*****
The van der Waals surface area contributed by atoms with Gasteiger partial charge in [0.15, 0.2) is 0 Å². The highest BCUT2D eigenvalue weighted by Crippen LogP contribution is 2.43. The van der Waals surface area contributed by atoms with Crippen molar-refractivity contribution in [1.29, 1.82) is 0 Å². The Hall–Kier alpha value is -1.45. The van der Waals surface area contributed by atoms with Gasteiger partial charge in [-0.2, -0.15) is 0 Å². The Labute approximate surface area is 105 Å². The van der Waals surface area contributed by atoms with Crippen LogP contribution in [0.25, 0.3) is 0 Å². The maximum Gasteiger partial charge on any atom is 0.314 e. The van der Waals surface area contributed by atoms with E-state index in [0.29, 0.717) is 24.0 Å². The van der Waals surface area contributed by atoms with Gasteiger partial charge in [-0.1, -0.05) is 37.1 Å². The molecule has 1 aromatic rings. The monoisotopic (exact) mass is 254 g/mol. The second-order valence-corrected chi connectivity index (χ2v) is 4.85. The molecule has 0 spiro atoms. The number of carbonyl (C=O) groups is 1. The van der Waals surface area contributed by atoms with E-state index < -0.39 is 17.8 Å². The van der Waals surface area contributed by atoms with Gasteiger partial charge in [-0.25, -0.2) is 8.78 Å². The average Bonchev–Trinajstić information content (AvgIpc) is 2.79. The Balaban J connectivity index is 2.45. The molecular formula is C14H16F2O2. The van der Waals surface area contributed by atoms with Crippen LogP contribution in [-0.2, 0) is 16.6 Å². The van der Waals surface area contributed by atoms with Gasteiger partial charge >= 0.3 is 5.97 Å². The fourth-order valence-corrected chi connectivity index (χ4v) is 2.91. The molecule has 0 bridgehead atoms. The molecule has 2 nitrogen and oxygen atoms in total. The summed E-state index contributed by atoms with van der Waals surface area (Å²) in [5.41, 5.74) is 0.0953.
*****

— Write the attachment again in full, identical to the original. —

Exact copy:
The van der Waals surface area contributed by atoms with Gasteiger partial charge in [0.15, 0.2) is 0 Å². The highest BCUT2D eigenvalue weighted by Crippen LogP contribution is 2.43. The van der Waals surface area contributed by atoms with Crippen molar-refractivity contribution in [1.29, 1.82) is 0 Å². The Hall–Kier alpha value is -1.45. The van der Waals surface area contributed by atoms with Gasteiger partial charge in [-0.2, -0.15) is 0 Å². The Labute approximate surface area is 105 Å². The van der Waals surface area contributed by atoms with Crippen LogP contribution in [0.25, 0.3) is 0 Å². The maximum Gasteiger partial charge on any atom is 0.314 e. The van der Waals surface area contributed by atoms with E-state index in [0.29, 0.717) is 24.0 Å². The van der Waals surface area contributed by atoms with Gasteiger partial charge in [-0.1, -0.05) is 37.1 Å². The molecule has 1 aromatic rings. The monoisotopic (exact) mass is 254 g/mol. The second-order valence-corrected chi connectivity index (χ2v) is 4.85. The molecule has 0 spiro atoms. The number of carbonyl (C=O) groups is 1. The van der Waals surface area contributed by atoms with E-state index < -0.39 is 17.8 Å². The van der Waals surface area contributed by atoms with Gasteiger partial charge in [-0.25, -0.2) is 8.78 Å². The average Bonchev–Trinajstić information content (AvgIpc) is 2.79. The Balaban J connectivity index is 2.45. The molecular formula is C14H16F2O2. The van der Waals surface area contributed by atoms with Crippen LogP contribution in [-0.2, 0) is 16.6 Å². The van der Waals surface area contributed by atoms with Gasteiger partial charge >= 0.3 is 5.97 Å². The fourth-order valence-corrected chi connectivity index (χ4v) is 2.91. The molecule has 0 bridgehead atoms. The molecule has 2 nitrogen and oxygen atoms in total. The summed E-state index contributed by atoms with van der Waals surface area (Å²) in [5.41, 5.74) is 0.0953.